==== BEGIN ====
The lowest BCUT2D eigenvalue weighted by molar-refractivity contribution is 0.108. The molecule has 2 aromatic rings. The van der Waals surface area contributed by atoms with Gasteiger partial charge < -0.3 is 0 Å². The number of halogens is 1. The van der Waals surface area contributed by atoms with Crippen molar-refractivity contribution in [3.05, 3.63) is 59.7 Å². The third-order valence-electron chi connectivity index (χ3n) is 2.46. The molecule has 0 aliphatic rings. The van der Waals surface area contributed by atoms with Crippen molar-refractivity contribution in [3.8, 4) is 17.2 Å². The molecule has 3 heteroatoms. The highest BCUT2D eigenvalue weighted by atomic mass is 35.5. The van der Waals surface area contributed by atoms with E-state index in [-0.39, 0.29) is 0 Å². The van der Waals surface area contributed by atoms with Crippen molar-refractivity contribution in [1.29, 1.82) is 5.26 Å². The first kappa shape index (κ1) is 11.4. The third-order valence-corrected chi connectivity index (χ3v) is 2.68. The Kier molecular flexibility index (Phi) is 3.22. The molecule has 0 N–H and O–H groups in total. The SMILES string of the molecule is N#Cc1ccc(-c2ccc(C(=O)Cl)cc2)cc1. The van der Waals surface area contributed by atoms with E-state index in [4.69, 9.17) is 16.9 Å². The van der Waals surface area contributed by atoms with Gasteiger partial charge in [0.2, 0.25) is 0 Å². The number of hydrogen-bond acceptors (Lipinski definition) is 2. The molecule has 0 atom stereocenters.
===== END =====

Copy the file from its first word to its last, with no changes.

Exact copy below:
The lowest BCUT2D eigenvalue weighted by molar-refractivity contribution is 0.108. The molecule has 2 aromatic rings. The van der Waals surface area contributed by atoms with Gasteiger partial charge < -0.3 is 0 Å². The number of halogens is 1. The van der Waals surface area contributed by atoms with Crippen molar-refractivity contribution in [3.05, 3.63) is 59.7 Å². The third-order valence-electron chi connectivity index (χ3n) is 2.46. The molecule has 0 aliphatic rings. The van der Waals surface area contributed by atoms with Crippen molar-refractivity contribution in [3.8, 4) is 17.2 Å². The molecule has 3 heteroatoms. The highest BCUT2D eigenvalue weighted by atomic mass is 35.5. The van der Waals surface area contributed by atoms with E-state index in [-0.39, 0.29) is 0 Å². The van der Waals surface area contributed by atoms with Crippen molar-refractivity contribution in [1.29, 1.82) is 5.26 Å². The first kappa shape index (κ1) is 11.4. The third-order valence-corrected chi connectivity index (χ3v) is 2.68. The Kier molecular flexibility index (Phi) is 3.22. The molecule has 0 N–H and O–H groups in total. The SMILES string of the molecule is N#Cc1ccc(-c2ccc(C(=O)Cl)cc2)cc1. The van der Waals surface area contributed by atoms with E-state index in [4.69, 9.17) is 16.9 Å². The van der Waals surface area contributed by atoms with Gasteiger partial charge in [0.2, 0.25) is 0 Å². The number of hydrogen-bond acceptors (Lipinski definition) is 2. The molecule has 0 atom stereocenters.